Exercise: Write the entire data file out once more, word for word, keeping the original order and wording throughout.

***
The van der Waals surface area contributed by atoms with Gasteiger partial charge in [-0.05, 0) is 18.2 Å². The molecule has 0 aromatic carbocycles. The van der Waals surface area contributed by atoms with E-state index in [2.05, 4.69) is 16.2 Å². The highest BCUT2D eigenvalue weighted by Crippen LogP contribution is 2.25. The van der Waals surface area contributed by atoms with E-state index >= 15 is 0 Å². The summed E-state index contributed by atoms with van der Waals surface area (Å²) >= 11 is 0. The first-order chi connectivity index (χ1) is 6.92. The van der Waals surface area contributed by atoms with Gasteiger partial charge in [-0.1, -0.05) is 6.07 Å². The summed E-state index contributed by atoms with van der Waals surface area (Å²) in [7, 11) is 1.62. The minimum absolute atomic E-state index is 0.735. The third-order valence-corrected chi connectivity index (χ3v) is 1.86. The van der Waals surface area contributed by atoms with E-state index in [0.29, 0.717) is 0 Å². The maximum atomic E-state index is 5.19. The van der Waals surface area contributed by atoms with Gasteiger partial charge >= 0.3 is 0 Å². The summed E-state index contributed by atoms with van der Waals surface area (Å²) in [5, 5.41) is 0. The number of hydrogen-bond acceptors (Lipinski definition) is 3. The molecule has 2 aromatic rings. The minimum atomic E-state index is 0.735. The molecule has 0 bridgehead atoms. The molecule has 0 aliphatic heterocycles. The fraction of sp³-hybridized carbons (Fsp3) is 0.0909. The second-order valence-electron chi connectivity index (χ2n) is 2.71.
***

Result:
The van der Waals surface area contributed by atoms with Gasteiger partial charge in [-0.05, 0) is 18.2 Å². The molecule has 0 aromatic carbocycles. The van der Waals surface area contributed by atoms with E-state index in [2.05, 4.69) is 16.2 Å². The highest BCUT2D eigenvalue weighted by Crippen LogP contribution is 2.25. The van der Waals surface area contributed by atoms with E-state index >= 15 is 0 Å². The summed E-state index contributed by atoms with van der Waals surface area (Å²) >= 11 is 0. The first-order chi connectivity index (χ1) is 6.92. The van der Waals surface area contributed by atoms with Gasteiger partial charge in [-0.1, -0.05) is 6.07 Å². The summed E-state index contributed by atoms with van der Waals surface area (Å²) in [7, 11) is 1.62. The minimum absolute atomic E-state index is 0.735. The third-order valence-corrected chi connectivity index (χ3v) is 1.86. The van der Waals surface area contributed by atoms with E-state index in [0.29, 0.717) is 0 Å². The maximum atomic E-state index is 5.19. The van der Waals surface area contributed by atoms with Gasteiger partial charge >= 0.3 is 0 Å². The summed E-state index contributed by atoms with van der Waals surface area (Å²) in [5, 5.41) is 0. The number of hydrogen-bond acceptors (Lipinski definition) is 3. The molecule has 2 aromatic rings. The minimum atomic E-state index is 0.735. The molecule has 0 bridgehead atoms. The molecule has 0 aliphatic heterocycles. The fraction of sp³-hybridized carbons (Fsp3) is 0.0909. The second-order valence-electron chi connectivity index (χ2n) is 2.71.